Again, I’m taking the average, since some brands will be exquisite and some will be utter garbage – the majority in the middle are ok to good, certainly good enough to meet Lolita fashion’s requirement for quality. Generally, expect to get what you pay for, so aim either for the slightly more expensive pieces or those with more reviews, because quality will vary from brand to brand. Most brands, especially those stocked by resellers, are quite nice. Resellers try to pick things they think will sell, which involves getting nicer quality things and gives you some degree of reassurance. To keep costs down, Taobao brands have a big preference for using polyester fabrics (Bodyline uses it too, but usually it’s a poly-blend, and they have some cotton pieces too), which means that some pieces feel really plasticky, so ensure you read what the piece is made out of before buying, as well as reviews. Luckily, by now some Taobao brands have been on the market for long enough to have built up some reputation to maintain and start using nicer (more expensive) fabrics, which also works in your favour when looking for quality.

Ease of cording: 6/10
Although there are some prints or designs from Taobao brands that are popular and commonly found amongst Lolitas, there are so many designs that it’s impossible to find a worn picture of every single one of them. If you happen to fall in love with one of those rarely seen pieces, you will have to figure out how to coord it on your own, which may take more time and more trial and error. On the other hand, Taobao brands often add little model photoshoot style photos to their listings or on their Chinese social media – if you can dig that out, it gives you one resource of what looks good with that design. At the same time, these photoshoots can aim to be more artistic than a representation of how to wear something, which could end up misleading a fresh face. So in comparison to Bodyline’s vast bank of resources and past coords, you will struggle to find as many for Taobao brands unless they’re some of those few designs that do appear frequently – and those will not necessarily be the newest releases.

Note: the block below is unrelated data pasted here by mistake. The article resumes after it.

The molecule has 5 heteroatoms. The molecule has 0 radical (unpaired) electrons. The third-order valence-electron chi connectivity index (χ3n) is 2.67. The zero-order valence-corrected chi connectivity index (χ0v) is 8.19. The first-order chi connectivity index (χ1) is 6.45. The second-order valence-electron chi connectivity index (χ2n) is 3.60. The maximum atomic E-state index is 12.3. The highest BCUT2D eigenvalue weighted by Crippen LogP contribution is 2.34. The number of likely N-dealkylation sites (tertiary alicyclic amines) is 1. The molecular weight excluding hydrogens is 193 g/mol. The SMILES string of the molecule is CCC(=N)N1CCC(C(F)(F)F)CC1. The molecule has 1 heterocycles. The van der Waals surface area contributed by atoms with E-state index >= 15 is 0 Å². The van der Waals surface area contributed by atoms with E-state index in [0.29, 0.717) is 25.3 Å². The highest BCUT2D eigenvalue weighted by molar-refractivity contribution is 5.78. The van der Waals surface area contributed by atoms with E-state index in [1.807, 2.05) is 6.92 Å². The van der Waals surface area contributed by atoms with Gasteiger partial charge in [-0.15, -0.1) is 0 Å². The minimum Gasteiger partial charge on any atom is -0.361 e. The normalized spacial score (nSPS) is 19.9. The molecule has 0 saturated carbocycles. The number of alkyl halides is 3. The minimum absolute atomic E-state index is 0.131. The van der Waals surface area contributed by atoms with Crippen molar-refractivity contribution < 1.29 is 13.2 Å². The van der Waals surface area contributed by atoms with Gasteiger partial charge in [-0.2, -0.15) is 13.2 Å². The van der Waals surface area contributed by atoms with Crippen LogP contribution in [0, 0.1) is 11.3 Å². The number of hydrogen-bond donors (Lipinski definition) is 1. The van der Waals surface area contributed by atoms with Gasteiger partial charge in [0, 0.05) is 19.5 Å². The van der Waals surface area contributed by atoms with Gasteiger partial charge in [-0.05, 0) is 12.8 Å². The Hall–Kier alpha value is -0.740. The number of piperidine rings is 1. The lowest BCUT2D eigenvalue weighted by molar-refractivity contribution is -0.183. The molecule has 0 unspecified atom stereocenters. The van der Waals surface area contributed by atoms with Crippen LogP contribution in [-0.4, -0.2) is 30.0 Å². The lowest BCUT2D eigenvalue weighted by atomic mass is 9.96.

#taobaololita might help you find some inspiration, but you're
not guaranteed to find the exact dress you just got.

Resale value: 5/10
Again, the second hand market is absolutely full with people trying to get rid of things. And if people struggle to sell brand, then Taobao won’t do that much better. The advantage that Taobao has is that many designs, once they sell out, are incredibly hard to track down, so if you’re lucky enough to find someone who wants that design that you’re selling, then you should be able to get a good price for it. This will require enormous patience and some luck, but it’s not impossible. Furthermore, because Taobao designs tend to be better quality in comparison to Bodyline, even in the saturated market you won’t be unreasonable if you try to sell your pieces closer to what you paid for them, as long as you kept them in good condition. Nicer quality is especially helpful if you’re trying to offload builder pieces like blouses. But generally, whilst reselling Taobao is slightly easier than reselling Bodyline, you’ll still be operating at a loss and the market is still more favourable to buyers who can get some great bargains on people’s used stuff instead of purchasing new for themselves.